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Stress. 2007 Nov;10(4):362-7.

Negative affect as a predisposing factor for cortisol release after an acute stress--the impact of unpleasant priming.

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  • 1Institute of Biophysics Carlos Chagas Filho, Federal University of Rio de Janeiro, Rio de Janeiro, RJ, Brazil.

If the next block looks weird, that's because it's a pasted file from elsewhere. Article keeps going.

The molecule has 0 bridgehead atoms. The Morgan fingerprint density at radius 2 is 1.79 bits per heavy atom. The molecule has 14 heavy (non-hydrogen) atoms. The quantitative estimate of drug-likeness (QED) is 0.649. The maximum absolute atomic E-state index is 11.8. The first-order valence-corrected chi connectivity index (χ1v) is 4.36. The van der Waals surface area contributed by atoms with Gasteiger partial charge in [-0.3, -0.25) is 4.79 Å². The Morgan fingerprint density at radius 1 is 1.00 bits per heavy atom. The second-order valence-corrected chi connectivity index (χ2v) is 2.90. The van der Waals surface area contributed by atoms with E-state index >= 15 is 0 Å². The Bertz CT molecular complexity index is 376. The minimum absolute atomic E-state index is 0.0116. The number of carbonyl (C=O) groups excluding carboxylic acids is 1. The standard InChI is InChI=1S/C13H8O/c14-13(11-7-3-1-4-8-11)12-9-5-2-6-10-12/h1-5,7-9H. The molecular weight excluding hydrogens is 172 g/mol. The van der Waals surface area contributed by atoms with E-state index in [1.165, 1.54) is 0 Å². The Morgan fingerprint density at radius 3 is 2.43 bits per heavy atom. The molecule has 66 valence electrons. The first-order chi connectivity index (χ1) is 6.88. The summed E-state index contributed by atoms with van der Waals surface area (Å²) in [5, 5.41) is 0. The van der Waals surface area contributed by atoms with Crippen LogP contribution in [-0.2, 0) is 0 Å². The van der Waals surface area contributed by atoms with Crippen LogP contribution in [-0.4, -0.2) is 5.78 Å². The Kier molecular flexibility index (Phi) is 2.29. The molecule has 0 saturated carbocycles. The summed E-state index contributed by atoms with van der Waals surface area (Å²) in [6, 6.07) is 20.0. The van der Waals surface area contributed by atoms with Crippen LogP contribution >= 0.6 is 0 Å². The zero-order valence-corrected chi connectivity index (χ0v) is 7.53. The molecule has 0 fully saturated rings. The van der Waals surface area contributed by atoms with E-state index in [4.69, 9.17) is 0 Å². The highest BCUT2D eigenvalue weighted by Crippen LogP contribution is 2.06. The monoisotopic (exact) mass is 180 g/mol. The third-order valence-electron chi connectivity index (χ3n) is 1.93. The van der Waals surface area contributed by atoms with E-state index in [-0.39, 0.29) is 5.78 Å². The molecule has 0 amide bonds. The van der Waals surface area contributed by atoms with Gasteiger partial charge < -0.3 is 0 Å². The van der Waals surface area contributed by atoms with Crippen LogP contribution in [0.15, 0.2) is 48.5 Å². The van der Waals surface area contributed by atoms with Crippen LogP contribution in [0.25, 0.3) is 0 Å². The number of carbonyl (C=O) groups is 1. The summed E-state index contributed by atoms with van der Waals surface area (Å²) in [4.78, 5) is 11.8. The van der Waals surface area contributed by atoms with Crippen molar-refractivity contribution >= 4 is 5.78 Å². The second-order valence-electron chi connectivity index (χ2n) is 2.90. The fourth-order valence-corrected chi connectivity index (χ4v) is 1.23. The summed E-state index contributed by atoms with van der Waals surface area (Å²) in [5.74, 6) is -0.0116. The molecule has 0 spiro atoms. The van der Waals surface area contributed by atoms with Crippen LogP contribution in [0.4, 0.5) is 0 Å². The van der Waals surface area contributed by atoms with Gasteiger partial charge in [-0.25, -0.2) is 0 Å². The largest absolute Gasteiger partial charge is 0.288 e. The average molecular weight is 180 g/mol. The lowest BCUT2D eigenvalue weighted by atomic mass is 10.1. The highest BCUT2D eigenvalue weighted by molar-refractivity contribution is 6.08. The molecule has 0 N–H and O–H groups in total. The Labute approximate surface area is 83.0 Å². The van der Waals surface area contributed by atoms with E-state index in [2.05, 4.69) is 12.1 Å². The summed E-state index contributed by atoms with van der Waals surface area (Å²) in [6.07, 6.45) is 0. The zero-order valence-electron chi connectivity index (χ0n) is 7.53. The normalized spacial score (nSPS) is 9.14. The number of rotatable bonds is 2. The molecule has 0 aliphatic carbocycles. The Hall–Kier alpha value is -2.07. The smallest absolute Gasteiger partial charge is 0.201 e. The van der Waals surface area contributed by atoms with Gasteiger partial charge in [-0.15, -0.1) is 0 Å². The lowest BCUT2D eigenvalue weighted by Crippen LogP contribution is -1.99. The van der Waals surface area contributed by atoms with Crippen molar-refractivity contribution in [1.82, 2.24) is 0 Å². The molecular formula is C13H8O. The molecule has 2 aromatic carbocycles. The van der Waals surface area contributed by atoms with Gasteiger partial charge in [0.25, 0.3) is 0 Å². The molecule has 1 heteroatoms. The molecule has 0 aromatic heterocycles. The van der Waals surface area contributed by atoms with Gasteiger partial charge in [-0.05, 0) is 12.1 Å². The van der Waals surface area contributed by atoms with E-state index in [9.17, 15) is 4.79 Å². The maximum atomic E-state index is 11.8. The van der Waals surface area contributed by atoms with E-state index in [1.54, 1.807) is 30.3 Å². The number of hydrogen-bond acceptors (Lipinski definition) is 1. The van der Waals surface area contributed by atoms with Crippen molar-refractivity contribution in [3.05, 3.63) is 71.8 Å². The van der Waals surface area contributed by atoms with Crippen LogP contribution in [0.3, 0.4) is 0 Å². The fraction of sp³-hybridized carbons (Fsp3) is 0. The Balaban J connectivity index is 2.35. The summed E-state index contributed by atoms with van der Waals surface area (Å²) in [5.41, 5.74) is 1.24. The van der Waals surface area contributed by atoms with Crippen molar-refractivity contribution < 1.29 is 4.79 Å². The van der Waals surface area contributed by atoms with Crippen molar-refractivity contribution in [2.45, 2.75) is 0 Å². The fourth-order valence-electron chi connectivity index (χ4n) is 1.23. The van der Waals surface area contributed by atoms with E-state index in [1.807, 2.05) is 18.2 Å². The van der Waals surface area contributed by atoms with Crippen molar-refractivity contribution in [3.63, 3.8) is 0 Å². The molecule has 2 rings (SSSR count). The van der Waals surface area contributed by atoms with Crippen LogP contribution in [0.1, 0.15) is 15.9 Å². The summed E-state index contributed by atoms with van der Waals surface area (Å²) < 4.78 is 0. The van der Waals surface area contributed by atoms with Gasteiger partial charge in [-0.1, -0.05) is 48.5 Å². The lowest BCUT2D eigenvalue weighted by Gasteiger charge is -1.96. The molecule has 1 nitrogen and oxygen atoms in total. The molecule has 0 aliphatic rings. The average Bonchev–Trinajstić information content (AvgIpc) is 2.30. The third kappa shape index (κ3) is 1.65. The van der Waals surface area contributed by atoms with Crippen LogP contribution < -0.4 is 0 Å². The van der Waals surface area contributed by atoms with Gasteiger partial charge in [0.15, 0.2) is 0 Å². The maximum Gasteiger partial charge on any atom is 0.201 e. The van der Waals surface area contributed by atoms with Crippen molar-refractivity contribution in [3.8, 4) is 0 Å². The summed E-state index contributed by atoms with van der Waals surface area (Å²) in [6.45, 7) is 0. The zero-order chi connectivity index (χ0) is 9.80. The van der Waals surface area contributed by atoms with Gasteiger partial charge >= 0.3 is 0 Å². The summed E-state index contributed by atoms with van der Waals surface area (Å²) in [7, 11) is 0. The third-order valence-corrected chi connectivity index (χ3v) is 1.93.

Glucocorticoids have a key role in stress responses. There are, however, substantial differences in cortisol reactivity among individuals. We investigated if affective trait and mood induction influence the reactivity to psychological stress in a group of 63 young adults, male (n=27) and female (n=36), aged ca. 21 years. On the experimental day the participants viewed either a block of pleasant or unpleasant pictures for 5 min to induce positive or negative mood, respectively. Then, they had 5 min to prepare a speech to be delivered in front of a video-camera. Saliva samples were collected to measure cortisol, and questionnaire-based affective scales were used to estimate emotional states and traits. Compared to basal levels, a cortisol response to the acute speech stressor was only seen for those who had first viewed unpleasant pictures and scored above the average on the negative affect scale. There were no sex differences. In conclusion, high negative affect associated with exposure to an unpleasant context increased sensitivity to an acute stressor, and was critical to stimulation of cortisol release by the speech stressor.

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